The Supreme Court of the United States has made it clear that when the state deprives an individual of a property right without a hearing it must assure a "prompt [postdeprivation] proceeding and prompt disposition of the outstanding issues between [the individual] and the state." Barchi, supra, at 66 (emphasis added).

 In Barchi, supra, a case almost identical to the present action, the Supreme Court construed a New York statute which defined the disciplinary powers of the state harness racing commission. Under the statutory scheme, the commission was empowered, in the event that a post-race urinalysis indicated that a horse had been drugged, to summarily suspend the trainer of that horse who held his license from the state. The statute entitled the suspended licensee to a postsuspension hearing, but further provided that "pending such hearing and final determination thereon, the action of the [Board] in . . . suspending a license . . . shall remain in full force and effect." The statute provided no time in which the hearing must be held, and afforded the licensing authority as long as thirty days after the conclusion of the hearing in which to issue a final order adjudicating a case. After rejecting the licensee's contention that he was entitled to a presuspension hearing, the Court concluded that the statute was nevertheless unconstitutional because it failed to assure the licensee a prompt final disposition of the charges. The Court concluded:


That the State's presuspension procedures were satisfactory, however, still leaves unresolved how and when the adequacy of the grounds for suspension is ultimately to be determined. As the District Court found, the consequences to a trainer of even a temporary suspension can be severe; and we have held that the opportunity to be heard must be "at a meaningful time and in a meaningful manner." Armstrong v. Manzo, 380 U.S. 545, 552, [14 L. Ed. 2d 62, 85 S. Ct. 1187] (1965). Here, the provision for an administrative hearing, neither on its face nor as applied in this case, assured a prompt proceeding and prompt disposition of the outstanding issues between Barchi and the State. . . . Once suspension has been imposed, the trainer's interest in a speedy resolution of the controversy becomes paramount, it seems to us. We also discern little or no state interest, and the State has suggested none, in an appreciable delay in going forward with a full hearing. On the contrary, it would seem as much in the State's interest as Barchi's to have an early and reliable determination with respect to the integrity of those participating in state-supervised horse racing.


In these circumstances, it was necessary that Barchi be assured a prompt postsuspension hearing, one that would proceed and be concluded without appreciable delay. Because the statute as applied in this case was deficient in this respect, Barchi's suspension was constitutionally infirm under the Due Process Clause of the Fourteenth Amendment.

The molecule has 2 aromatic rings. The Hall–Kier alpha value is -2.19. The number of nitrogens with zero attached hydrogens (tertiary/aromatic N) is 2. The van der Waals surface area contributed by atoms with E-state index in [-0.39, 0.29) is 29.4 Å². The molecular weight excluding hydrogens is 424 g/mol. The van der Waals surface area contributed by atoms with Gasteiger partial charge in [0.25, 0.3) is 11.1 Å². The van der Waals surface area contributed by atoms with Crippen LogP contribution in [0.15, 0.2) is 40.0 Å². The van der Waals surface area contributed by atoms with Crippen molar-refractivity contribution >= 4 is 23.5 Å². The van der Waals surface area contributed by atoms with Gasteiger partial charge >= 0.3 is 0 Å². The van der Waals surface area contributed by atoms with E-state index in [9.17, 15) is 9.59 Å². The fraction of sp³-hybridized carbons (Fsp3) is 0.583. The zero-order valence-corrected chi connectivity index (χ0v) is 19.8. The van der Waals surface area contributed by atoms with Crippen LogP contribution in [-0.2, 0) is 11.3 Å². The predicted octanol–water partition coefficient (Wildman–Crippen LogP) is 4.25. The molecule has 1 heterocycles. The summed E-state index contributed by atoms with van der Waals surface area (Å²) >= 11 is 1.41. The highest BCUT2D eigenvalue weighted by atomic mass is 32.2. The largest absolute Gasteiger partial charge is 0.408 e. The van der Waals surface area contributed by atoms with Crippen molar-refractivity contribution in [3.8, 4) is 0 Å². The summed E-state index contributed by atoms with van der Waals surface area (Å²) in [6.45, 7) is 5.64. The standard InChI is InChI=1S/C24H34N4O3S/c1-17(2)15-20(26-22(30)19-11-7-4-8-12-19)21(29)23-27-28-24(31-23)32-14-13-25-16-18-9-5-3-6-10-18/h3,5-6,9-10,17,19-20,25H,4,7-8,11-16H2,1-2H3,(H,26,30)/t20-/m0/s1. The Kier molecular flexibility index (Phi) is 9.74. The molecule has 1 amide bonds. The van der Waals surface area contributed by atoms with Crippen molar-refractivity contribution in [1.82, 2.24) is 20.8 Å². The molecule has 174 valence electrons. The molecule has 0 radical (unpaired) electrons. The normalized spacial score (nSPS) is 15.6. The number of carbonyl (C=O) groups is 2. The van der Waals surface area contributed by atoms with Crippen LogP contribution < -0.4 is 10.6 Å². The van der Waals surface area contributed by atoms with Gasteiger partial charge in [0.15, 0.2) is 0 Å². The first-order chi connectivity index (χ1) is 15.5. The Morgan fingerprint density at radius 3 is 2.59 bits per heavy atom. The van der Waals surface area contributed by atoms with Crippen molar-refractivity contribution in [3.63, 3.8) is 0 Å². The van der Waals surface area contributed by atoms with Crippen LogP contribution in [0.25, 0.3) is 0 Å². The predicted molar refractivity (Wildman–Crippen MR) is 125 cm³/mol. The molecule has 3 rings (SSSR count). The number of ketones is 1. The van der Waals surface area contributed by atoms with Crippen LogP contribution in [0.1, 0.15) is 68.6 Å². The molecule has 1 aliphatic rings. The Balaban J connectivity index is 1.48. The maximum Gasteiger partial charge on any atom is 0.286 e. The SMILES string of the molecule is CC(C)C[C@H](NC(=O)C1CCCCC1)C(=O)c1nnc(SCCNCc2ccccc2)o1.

Barchi, supra, at 66. See also Parratt v. Taylor, supra; Mackey v. Montrym, supra; Fusari v. Steinberg, 419 U.S. 379, 389, 42 L. Ed. 2d 521, 95 S. Ct. 533 (1975) (prompt and adequate administrative review is a significant factor in assessing the sufficiency of the entire process and provides the critical opportunity for consideration and correction of errors made in the initial suspension decision); Ram v. Heckler, 792 F.2d 444, 447 (4th Cir. 1986) (physician suspended from service as a Medicare provider was entitled to a "prompt" postsuspension hearing that should proceed and be concluded without delay, citing Barchi); Ciechon v. City of Chicago, 634 F.2d 1055, 1060 (7th Cir. 1980) (suspended firefighter has constitutional right to prompt post-suspension hearing and decision); Finberg v. Sullivan, 634 F.2d 50, 59 (3d Cir. 1980) (fifteen day delay between seizure of property and postseizure hearing too long and therefore Pennsylvania postjudgment garnishment procedures unconstitutional); Everett v. Napper, 632 F. Supp. 1481, 1485 (N.D. Ga. 1986) (full hearing must be held within reasonable time after suspension); Hopkins v. Mayor & Council of City of Wilmington, 600 F. Supp. 542, 548 (D. Del. 1984) (once suspension has been imposed, individual's interest in speedy final resolution of the controversy becomes paramount, citing Barchi); Angelilli v. Murphy, No. 79 Civ. 5983 (S.D.N.Y. January 2, 1980) (suspension without a hearing must be followed by prompt postsuspension dispositional hearing).